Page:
- The Washington Times - Thursday, September 9, 2004

Word that Bill Clinton was headed to the hospital for bypass surgery must have caught a lot of 1960s youth — as the phrase had it — off guard.

Many of the aging 1960s youth had no idea they were aging. They still dress like youth, at least during leisure hours. They listen to the same 1960s music — for four decades. And, alas, they act like youths, at least socially.

Now comes word one of the 1960s’ most famous arrested adolescents had four arteries almost completely blocked by fatty materials. What about all that jogging he did? What about his superior knowledge of health care? What about the “all-nighters” he famously “pulled” at the White House and in finishing his memoirs — that have all the defects of youth and none of the attributes of maturity?

Well, my 1960s compeers, we are all getting on in years and in artery blockage. The knees creak. The skin sags. Cosmetic ministrations and hair coloring can deceive the public but not the physiology.

The 1960s generation celebrated youth more noisily and enduringly than any other generation in American history. Now its Boy President is recovering from quadruple bypass surgery.

I wish him well. But as he heads off into old age, I would be remiss if I did not note that he and his champions of eternal youth have for years denied old age its achievements and now they will live out an old age they themselves have created, an old age bereft of the respect old age once commanded.

No one is likely to call Bill Clinton a wise old man. No one will note his dignity or sage advice.

Soon he will again appear in one of his silly beach shirts and shorts. He will smile and quote from rock ‘n’ roll songs. He will again tell us whoppers only an adolescent would bother with.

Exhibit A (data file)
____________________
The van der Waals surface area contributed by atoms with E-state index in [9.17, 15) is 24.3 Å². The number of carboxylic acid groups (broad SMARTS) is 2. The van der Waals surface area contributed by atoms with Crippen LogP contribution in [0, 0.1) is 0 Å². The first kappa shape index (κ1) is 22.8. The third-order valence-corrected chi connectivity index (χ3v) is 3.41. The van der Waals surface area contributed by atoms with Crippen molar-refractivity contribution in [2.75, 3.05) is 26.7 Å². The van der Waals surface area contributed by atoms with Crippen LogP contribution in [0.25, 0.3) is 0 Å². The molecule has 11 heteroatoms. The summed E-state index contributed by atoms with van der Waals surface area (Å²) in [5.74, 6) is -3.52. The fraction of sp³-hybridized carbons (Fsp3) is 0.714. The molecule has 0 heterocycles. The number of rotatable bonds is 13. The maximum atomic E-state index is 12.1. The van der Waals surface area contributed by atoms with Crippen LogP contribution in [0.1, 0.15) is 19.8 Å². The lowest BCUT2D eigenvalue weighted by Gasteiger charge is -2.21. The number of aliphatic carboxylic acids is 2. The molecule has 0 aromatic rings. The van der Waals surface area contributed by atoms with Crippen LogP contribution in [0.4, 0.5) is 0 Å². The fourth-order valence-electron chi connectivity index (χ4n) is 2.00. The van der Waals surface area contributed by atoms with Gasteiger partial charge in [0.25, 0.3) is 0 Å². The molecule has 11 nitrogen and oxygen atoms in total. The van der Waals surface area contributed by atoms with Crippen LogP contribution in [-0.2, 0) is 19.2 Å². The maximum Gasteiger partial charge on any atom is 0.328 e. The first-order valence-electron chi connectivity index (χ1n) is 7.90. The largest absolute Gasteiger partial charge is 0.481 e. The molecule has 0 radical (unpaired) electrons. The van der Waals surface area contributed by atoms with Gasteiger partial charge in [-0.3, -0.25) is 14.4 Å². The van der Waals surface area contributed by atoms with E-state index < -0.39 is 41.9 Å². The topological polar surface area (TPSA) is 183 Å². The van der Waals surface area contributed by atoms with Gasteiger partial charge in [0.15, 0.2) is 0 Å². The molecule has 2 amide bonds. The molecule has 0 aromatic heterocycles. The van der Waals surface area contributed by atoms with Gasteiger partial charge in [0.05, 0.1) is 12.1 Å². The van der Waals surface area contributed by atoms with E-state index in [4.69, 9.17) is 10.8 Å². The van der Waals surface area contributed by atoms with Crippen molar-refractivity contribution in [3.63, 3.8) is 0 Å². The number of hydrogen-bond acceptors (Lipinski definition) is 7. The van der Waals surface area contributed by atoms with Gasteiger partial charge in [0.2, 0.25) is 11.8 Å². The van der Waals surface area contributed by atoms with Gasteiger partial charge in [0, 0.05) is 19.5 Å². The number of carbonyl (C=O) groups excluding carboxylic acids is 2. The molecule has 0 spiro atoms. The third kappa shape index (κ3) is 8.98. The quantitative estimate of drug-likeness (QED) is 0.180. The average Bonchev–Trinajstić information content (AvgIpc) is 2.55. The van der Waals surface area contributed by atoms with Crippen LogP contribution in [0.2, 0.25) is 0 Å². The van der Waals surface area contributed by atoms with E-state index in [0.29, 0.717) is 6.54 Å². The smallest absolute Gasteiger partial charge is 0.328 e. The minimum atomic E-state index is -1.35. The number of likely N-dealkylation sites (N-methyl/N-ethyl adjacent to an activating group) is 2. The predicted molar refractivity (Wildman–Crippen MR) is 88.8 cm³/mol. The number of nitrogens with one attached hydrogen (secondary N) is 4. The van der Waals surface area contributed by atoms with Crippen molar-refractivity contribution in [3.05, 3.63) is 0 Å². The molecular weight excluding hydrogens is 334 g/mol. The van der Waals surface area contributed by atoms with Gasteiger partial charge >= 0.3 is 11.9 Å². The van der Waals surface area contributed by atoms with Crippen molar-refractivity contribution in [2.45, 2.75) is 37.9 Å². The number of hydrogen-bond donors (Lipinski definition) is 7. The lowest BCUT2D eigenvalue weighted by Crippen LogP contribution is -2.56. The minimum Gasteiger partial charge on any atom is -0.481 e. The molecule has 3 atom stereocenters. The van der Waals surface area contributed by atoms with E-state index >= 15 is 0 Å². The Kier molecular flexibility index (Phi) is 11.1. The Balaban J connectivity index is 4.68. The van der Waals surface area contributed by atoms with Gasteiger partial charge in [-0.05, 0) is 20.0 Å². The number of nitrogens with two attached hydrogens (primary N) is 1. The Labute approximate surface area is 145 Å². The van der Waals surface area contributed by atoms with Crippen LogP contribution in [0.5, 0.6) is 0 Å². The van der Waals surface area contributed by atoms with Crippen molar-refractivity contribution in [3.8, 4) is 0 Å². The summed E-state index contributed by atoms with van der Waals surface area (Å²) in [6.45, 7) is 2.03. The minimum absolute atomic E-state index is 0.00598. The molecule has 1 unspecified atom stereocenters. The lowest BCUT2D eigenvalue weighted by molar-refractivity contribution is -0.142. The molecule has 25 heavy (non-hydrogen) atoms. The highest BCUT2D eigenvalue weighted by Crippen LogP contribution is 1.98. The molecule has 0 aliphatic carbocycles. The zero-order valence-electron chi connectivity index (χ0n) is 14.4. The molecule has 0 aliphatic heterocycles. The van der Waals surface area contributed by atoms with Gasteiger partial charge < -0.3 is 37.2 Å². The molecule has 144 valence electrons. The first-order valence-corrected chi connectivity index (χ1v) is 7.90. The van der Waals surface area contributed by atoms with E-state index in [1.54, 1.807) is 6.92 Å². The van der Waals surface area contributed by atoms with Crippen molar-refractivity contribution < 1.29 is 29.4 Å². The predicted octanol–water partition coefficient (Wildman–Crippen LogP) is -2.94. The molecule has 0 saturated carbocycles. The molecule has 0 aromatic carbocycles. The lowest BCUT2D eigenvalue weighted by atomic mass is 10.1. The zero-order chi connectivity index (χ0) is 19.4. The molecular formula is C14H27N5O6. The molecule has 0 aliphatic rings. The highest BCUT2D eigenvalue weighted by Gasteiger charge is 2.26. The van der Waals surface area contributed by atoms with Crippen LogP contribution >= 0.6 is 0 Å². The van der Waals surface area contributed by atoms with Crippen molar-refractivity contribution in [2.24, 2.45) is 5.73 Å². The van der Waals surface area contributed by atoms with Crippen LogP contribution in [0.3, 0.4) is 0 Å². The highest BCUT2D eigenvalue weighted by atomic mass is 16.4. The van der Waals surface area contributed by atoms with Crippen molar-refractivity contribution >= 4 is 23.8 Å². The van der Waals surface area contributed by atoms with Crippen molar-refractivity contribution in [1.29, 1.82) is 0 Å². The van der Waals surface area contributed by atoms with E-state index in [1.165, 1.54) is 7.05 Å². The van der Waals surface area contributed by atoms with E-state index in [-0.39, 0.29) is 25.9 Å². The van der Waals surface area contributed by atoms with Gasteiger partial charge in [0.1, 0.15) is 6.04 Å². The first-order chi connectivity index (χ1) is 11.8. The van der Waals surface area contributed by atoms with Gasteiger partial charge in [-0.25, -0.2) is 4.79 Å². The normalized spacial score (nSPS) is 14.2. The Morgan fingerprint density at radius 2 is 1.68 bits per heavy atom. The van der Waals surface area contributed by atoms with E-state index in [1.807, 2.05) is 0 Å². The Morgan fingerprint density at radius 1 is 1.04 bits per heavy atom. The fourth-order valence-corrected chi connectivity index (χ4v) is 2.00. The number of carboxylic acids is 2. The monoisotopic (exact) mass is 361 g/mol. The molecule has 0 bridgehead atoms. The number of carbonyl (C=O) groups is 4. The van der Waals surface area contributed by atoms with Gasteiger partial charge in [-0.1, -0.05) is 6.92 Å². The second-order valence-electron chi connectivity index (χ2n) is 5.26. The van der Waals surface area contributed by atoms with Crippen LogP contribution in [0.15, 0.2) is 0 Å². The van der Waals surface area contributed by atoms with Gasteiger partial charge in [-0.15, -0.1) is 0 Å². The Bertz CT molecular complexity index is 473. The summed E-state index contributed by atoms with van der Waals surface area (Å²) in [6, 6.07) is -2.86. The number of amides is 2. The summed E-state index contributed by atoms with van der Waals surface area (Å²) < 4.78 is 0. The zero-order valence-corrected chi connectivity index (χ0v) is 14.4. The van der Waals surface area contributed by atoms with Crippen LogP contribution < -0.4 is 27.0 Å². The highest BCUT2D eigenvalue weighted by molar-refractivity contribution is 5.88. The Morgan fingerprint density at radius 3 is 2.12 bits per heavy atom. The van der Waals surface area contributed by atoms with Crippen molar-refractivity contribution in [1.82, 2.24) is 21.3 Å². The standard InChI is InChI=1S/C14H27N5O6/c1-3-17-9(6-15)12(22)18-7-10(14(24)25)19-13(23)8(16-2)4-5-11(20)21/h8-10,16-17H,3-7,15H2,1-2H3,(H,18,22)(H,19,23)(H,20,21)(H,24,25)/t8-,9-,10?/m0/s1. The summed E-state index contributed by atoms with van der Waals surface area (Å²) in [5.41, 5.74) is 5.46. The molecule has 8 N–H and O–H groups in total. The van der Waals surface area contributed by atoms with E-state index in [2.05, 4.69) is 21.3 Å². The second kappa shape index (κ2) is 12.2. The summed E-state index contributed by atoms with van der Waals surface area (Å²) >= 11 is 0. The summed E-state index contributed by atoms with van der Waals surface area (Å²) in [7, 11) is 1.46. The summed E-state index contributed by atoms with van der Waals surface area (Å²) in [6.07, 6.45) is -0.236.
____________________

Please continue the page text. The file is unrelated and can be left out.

Rush Limbaugh, the Will Rogers of our time, jokingly ran a tape of a surgeon of Mr. Clinton’s announcing the former president was sedated but capable of “arousal.” Rush ran the risible tape more than once and doubtless his audience got the joke.

Mr. Clinton’s two terms may not be remembered for thwarting terrorism or making any geopolitical leaps. But they will be remembered for transforming the White House into Animal House, just what one would expect from 1960s youth.

Paul Johnson, the venerable British historian, recently remarked he could think of no other generation in history that had so many baleful effects on so many institutions.

He was, of course, not talking about the whole 1960s generation. Its engineers, scientists, and many of its leaders in commerce have contributed constructively to society.

George W. Bush is a 1960s youth and has risen to the challenges of adulthood. He beat alcoholism, became a good father and husband, did not flinch from the challenges facing his presidency. No, Mr. Johnson is thinking (as I am) of the left-wing students of the 1960s who rebelled against authority and promised to “reform” all the hoary institutions of their parents.

In politics, they thrived from campus politics to national politics. They came to dominate the Democratic Party, and as we can see in watching the megalomania of the Kerry campaign they have proved to be political incompetents when faced with the real challenges of history.

Jean-Francois Kerry is doing badly in this campaign because he displays all the excesses of his 1960s left-wing contemporaries. He windsurfs, rides motor cycles, tosses footballs, all for the narcissistic photo-ops he first learned about in his youth when he filmed his service in Vietnam and heaved medals in street demonstrations.

He dramatically comes down on both sides of issues such as the war in Iraq. He plays the role of the 1960s arrested adolescent, fuming at his opponents, proclaiming bathos and bewildering the electorate.

Now from the press corps emits the alarm that his peer, Bill Clinton, will be unable to campaign for him. Many in the press corps are themselves from the ranks of the 1960 left-wing students. They have convinced themselves Mr. Clinton is the greatest politician of his generation, though he never won a majority in either presidential campaign and only succeeded in his presidency when he adopted Republican policies.

My guess is that in a decade historians will look back and see someone else as the greatest politician of the 1960s generation. He will be the president who revised American foreign policy to meet the challenge of our time, terrorism, with a policy of pre-emption. He will be the president who institutionalized the Reagan Revolution. Now who might that fellow be?

R. Emmett Tyrrell Jr. is editor in chief of the American Spectator, a contributing editor to the New York Sun and an adjunct fellow at the Hudson Institute.

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